February 13 2018
Colleen Kelly Alexander discusses the accident that changed her life and how she has rebounded in spite of the trauma to her mind and body.
My proudest moment came early on in my days as a runner, about two years ago when I first completed a 5K jog without walking or stopping. The splits? Who knows. The accomplishment was so special to me, I called up my older brother, a longtime runner and cross country competitor.
“Nick, I don’t think I’ve ever ran 3 miles straight in my life.”
For me, running had always conjured memories of seventh-grade gym and the dreaded “mile run” day. Heat radiated off the blacktop in scorching Southern California afternoons, and off we went. A plump preteen who preferred books to baseball, I would inevitably get “lapped” by the long legs and lean bodies of student athletes. One mile seemed plenty.
Learning to love running has been a long, slow, frustrating and sometimes painful process. But along the way, I have lost 100 pounds, found my inner athlete, and discovered joy. In training now for my third half marathon in Füssen, Germany, I won’t be breaking any land speed records, but my journey to health is distinctly my own.
Discouraged from my lack of athletic prowess, I didn’t play any sports in high school and as a result, began to pack on pounds. While at college in New York City, stress and homesickness turned my “freshmen 15” into a “freshmen 40.” Each time I noticed my jeans growing tighter, my heart sank.
At 21, I snagged an internship at the headquarters for a large company, complete with a fitness center. Without the prying eyes of college gym rats, I quietly began to walk on the treadmill after work, hoping to fit back in to some cute summer duds from the year before. I started ordering salads, packing my lunches, and snacking on fruit, counting my calories on a smartphone app. That summer, I lost 40 pounds and felt stronger and more energized than ever before.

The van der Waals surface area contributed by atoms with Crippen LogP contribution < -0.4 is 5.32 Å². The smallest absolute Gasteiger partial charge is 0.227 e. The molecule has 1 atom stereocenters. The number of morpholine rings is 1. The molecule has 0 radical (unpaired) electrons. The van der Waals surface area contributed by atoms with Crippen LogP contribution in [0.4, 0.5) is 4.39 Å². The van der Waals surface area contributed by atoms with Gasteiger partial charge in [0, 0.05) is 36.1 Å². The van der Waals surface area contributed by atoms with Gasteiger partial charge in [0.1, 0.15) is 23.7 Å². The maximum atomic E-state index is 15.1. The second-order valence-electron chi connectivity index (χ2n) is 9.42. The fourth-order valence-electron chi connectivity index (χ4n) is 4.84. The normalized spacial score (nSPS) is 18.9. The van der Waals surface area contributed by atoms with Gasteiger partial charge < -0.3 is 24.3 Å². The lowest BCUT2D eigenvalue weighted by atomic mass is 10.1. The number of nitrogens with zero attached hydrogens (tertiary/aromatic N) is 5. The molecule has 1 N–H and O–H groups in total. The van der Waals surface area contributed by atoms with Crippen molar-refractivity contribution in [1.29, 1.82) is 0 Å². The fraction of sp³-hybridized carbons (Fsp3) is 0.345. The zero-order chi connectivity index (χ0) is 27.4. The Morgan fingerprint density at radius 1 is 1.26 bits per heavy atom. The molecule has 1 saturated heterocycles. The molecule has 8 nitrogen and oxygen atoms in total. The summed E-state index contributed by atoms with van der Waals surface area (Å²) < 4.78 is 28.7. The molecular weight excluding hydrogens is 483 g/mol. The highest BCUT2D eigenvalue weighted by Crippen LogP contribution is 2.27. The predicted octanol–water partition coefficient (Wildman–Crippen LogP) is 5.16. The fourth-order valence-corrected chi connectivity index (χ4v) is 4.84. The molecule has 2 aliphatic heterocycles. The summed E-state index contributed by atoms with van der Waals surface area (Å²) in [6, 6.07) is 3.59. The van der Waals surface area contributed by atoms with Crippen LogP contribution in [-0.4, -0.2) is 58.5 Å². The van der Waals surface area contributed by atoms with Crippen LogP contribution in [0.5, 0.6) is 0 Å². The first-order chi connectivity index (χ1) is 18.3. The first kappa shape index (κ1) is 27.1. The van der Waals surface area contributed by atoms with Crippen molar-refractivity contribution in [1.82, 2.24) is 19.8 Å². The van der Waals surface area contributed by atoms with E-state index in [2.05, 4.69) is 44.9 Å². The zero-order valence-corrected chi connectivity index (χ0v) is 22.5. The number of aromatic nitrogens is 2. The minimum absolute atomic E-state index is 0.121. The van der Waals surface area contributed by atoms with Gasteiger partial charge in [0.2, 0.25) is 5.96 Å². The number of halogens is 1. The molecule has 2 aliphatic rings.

A year later, I was down 100 pounds, with a BMI back into the healthy range. After that first 5K day, I eased my body into longer distances. Some days felt like flying, while other runs left me aching as if I’d been hit by a bus. I kept running. Soon after, I ran my first half marathon through the challenging hills of San Francisco in just under 3 hours, bursting into tears as I crossed the finish line.
What began as just an efficient calorie-burning tool became a type of therapy and a challenging motivator. As I struggled to finish a final mile or overcome a weight loss plateau, I began to see how running personified my journey to health:
Some days are hard while some are easy, and you may not ever be the fastest or the first. But eventually, with practice and a little perseverance, you’ll get there.